City of San Diego Analyzes Trends in Ocean Data with Dynamic GIS Tools

2011 Esri CA/HI/NV Regional User Group Proceedings

Dawn Olson and Jodi Luostarinen

“The City of San Diego Public Utilities Department’s Environmental Monitoring and Technical Services (EMTS) Division is responsible for ensuring compliance with California Ocean Plan water-contact standards, detecting movement and dispersion of the wastewater field, and identifying any changes to marine communities, water quality, or sediment conditions that may be associated with wastewater discharge.

“The City has enlisted the help of Esri business partner Quartic Solutions LLC to develop a web based GIS application which greatly increases staff access to ocean monitoring data. The Web application, called ‘BioMap’, has analytical tools which will enable staff to synthesize and explore large volumes of data dynamically, in ways not possible in the past. The BioMap GIS application is served by Esri’s ArcGIS Server product and was built in Adobe Flex using Esri’s API to deliver a fast, flashy, functional, and intuitive user interface. Several of Esri’s free ArcGIS Online web services are utilized for the basemap, and PHP is used as the connector to access the Oracle database holding the City’s ocean monitoring data.

“BioMap’s main strength is its ability to simplify complicated spatial processing for users not trained in GIS. It also makes touch-of-a-button, rapid feedback data exploration possible. It will reduce the time scientists currently spend performing data manipulation tasks, and it allows statistical comparisons on large, interactively selected datasets. It can also quickly show users the spatial relationships and temporal trends in tabular data by highlighting selected data points within a map. So it should come as no surprise that we fully expect BioMap to revolutionize the analysis and presentation of ocean monitoring data in San Diego.”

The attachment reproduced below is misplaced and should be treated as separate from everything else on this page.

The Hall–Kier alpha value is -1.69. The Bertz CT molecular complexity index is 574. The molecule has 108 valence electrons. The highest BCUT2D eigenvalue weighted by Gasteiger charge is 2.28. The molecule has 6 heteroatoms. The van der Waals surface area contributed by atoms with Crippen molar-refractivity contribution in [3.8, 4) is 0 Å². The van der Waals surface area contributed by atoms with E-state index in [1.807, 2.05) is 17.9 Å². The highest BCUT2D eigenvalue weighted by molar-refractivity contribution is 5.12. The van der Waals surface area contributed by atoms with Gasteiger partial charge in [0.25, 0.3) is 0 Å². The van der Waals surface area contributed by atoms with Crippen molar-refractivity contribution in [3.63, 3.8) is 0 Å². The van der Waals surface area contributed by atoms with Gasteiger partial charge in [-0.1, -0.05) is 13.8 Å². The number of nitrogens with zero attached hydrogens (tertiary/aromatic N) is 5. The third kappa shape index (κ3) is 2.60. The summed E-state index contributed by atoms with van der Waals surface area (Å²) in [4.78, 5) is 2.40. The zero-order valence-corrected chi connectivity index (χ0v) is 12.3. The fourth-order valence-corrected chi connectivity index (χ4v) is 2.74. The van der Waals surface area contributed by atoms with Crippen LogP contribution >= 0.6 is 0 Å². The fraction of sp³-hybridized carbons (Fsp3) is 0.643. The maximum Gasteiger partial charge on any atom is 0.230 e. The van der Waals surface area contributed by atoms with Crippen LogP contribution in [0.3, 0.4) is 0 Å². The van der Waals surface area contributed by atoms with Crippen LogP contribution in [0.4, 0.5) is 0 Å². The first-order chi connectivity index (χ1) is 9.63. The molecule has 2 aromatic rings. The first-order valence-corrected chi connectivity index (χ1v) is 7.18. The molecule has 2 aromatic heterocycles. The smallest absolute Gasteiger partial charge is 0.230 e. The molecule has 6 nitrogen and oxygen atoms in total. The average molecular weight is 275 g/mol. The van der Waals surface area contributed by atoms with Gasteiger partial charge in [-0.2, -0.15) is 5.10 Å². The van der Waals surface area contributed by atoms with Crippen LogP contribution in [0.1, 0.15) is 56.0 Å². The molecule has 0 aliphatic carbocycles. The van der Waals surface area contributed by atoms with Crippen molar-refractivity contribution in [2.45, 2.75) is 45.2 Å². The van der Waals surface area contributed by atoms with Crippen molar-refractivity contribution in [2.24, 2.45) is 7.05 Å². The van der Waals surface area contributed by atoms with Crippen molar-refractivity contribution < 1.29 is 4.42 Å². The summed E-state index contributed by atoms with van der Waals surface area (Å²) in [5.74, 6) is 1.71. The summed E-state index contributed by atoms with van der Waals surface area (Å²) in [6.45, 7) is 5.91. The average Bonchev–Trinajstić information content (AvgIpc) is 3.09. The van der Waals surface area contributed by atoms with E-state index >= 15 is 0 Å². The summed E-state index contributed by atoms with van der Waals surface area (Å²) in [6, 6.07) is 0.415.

Planning Los Angeles’s Nonpotable Water Use Future

2011 Esri CA/HI/NV Regional User Group Proceedings

Dawn Flores

“The City of Los Angeles has a goal to use recycled water to the fullest extent. One way that the City is attempting to meet this goal is by using recycled water for non-potable uses such as landscape irrigation, in cooling towers, and at commercial laundries. GIS has played a critical role in planning how non-potable water will be used. Mapping of existing recycled water pipelines and potential users has aided in discussions with City departments and with stakeholders. Spatial analyst has been used to show areas of high demand density, and target these areas for more efficient planning of recycled water pipelines and connections. Pipeline shapefiles have been used directly by hydraulic modelers to obtain system specifications for the new recycled water system. The end result of the GIS analysis has provided a base that has been used to focus the City’s Non-Potable Reuse Master Plan.”

Healthy City: Geographic Analysis to Stop the Schoolhouse to Jailhouse Track

2011 Esri CA/HI/NV Regional User Group Proceedings

Chris Ringewald

“The Los Angeles Police Department recently released five years of truancy ticket data and the Labor/Community Strategy Center and Advancement Project (LCSC/AP) wondered if patterns existed in ticket distribution, specifically whether tickets were disproportionately given to minority students in low-income communities.

“Together, as a part of a joint ‘Stop the Schoolhouse to Jailhouse Track’ initiative, LCSC/AP decided to analyze the data in a GIS because it would enable them to access spatial statistics and create impactful visuals to present to policymakers. Using ArcGIS 10, the team geocoded, analyzed, and mapped the 35,000+ truancy tickets, creating point, choropleth, and dot density maps, and using the point density tool in the Spatial Analysis toolbar.

“The analysis and maps reveal an uneven distribution of truancy tickets citywide, and clusters of tickets in low-income, minority communities, often within a short distance from school campuses. This project is instructive for other point-location analyses of inequality. ”